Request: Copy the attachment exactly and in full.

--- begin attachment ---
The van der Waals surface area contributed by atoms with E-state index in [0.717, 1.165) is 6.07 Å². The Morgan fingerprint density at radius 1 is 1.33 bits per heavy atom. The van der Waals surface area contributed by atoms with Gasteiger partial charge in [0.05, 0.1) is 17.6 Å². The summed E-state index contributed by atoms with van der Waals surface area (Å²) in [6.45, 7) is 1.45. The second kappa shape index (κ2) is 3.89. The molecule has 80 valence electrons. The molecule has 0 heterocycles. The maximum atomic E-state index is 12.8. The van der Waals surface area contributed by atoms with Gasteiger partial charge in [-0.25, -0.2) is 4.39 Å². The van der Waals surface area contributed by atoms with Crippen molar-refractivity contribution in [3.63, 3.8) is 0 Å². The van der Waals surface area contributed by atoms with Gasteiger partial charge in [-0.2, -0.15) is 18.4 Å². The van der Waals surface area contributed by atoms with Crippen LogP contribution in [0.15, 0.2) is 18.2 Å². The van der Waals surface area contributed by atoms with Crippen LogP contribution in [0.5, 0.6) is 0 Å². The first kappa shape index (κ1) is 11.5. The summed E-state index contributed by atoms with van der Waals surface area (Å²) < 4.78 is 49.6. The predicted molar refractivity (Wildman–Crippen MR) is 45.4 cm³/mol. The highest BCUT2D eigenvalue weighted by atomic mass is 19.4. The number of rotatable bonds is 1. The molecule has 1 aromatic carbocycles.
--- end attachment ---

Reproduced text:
The van der Waals surface area contributed by atoms with E-state index in [0.717, 1.165) is 6.07 Å². The Morgan fingerprint density at radius 1 is 1.33 bits per heavy atom. The van der Waals surface area contributed by atoms with Gasteiger partial charge in [0.05, 0.1) is 17.6 Å². The summed E-state index contributed by atoms with van der Waals surface area (Å²) in [6.45, 7) is 1.45. The second kappa shape index (κ2) is 3.89. The molecule has 80 valence electrons. The molecule has 0 heterocycles. The maximum atomic E-state index is 12.8. The van der Waals surface area contributed by atoms with Gasteiger partial charge in [-0.25, -0.2) is 4.39 Å². The van der Waals surface area contributed by atoms with Crippen molar-refractivity contribution in [3.63, 3.8) is 0 Å². The van der Waals surface area contributed by atoms with Gasteiger partial charge in [-0.2, -0.15) is 18.4 Å². The van der Waals surface area contributed by atoms with Crippen LogP contribution in [0.15, 0.2) is 18.2 Å². The van der Waals surface area contributed by atoms with Crippen LogP contribution in [0.5, 0.6) is 0 Å². The first kappa shape index (κ1) is 11.5. The summed E-state index contributed by atoms with van der Waals surface area (Å²) < 4.78 is 49.6. The predicted molar refractivity (Wildman–Crippen MR) is 45.4 cm³/mol. The highest BCUT2D eigenvalue weighted by atomic mass is 19.4. The number of rotatable bonds is 1. The molecule has 1 aromatic carbocycles.